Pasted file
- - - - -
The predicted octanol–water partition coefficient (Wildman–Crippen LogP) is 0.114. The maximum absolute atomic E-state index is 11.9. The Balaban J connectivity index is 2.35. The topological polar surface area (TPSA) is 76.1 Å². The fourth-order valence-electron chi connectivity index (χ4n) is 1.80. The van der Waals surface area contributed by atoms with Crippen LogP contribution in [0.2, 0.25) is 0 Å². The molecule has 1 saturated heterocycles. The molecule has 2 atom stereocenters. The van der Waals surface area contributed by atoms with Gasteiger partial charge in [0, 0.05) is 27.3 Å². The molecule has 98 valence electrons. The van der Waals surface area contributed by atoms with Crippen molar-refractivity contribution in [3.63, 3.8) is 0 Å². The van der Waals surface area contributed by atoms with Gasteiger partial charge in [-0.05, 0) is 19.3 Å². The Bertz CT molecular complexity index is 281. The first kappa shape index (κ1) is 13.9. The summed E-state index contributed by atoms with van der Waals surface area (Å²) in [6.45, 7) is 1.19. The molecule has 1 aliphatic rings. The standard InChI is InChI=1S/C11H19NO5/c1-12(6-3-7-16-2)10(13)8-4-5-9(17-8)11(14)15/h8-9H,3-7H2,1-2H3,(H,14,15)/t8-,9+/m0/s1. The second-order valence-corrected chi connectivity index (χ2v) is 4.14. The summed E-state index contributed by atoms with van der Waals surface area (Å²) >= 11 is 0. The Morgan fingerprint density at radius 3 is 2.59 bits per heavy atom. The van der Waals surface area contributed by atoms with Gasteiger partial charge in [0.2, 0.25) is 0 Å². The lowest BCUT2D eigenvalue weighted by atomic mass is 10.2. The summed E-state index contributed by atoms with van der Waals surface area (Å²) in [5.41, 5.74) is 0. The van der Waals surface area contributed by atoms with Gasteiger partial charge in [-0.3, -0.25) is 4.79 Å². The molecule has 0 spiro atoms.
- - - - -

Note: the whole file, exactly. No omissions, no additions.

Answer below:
The predicted octanol–water partition coefficient (Wildman–Crippen LogP) is 0.114. The maximum absolute atomic E-state index is 11.9. The Balaban J connectivity index is 2.35. The topological polar surface area (TPSA) is 76.1 Å². The fourth-order valence-electron chi connectivity index (χ4n) is 1.80. The van der Waals surface area contributed by atoms with Crippen LogP contribution in [0.2, 0.25) is 0 Å². The molecule has 1 saturated heterocycles. The molecule has 2 atom stereocenters. The van der Waals surface area contributed by atoms with Gasteiger partial charge in [0, 0.05) is 27.3 Å². The molecule has 98 valence electrons. The van der Waals surface area contributed by atoms with Crippen molar-refractivity contribution in [3.63, 3.8) is 0 Å². The van der Waals surface area contributed by atoms with Gasteiger partial charge in [-0.05, 0) is 19.3 Å². The Bertz CT molecular complexity index is 281. The first kappa shape index (κ1) is 13.9. The summed E-state index contributed by atoms with van der Waals surface area (Å²) in [6.45, 7) is 1.19. The molecule has 1 aliphatic rings. The standard InChI is InChI=1S/C11H19NO5/c1-12(6-3-7-16-2)10(13)8-4-5-9(17-8)11(14)15/h8-9H,3-7H2,1-2H3,(H,14,15)/t8-,9+/m0/s1. The second-order valence-corrected chi connectivity index (χ2v) is 4.14. The summed E-state index contributed by atoms with van der Waals surface area (Å²) >= 11 is 0. The Morgan fingerprint density at radius 3 is 2.59 bits per heavy atom. The van der Waals surface area contributed by atoms with Gasteiger partial charge in [0.2, 0.25) is 0 Å². The lowest BCUT2D eigenvalue weighted by atomic mass is 10.2. The summed E-state index contributed by atoms with van der Waals surface area (Å²) in [5.41, 5.74) is 0. The van der Waals surface area contributed by atoms with Gasteiger partial charge in [-0.3, -0.25) is 4.79 Å². The molecule has 0 spiro atoms.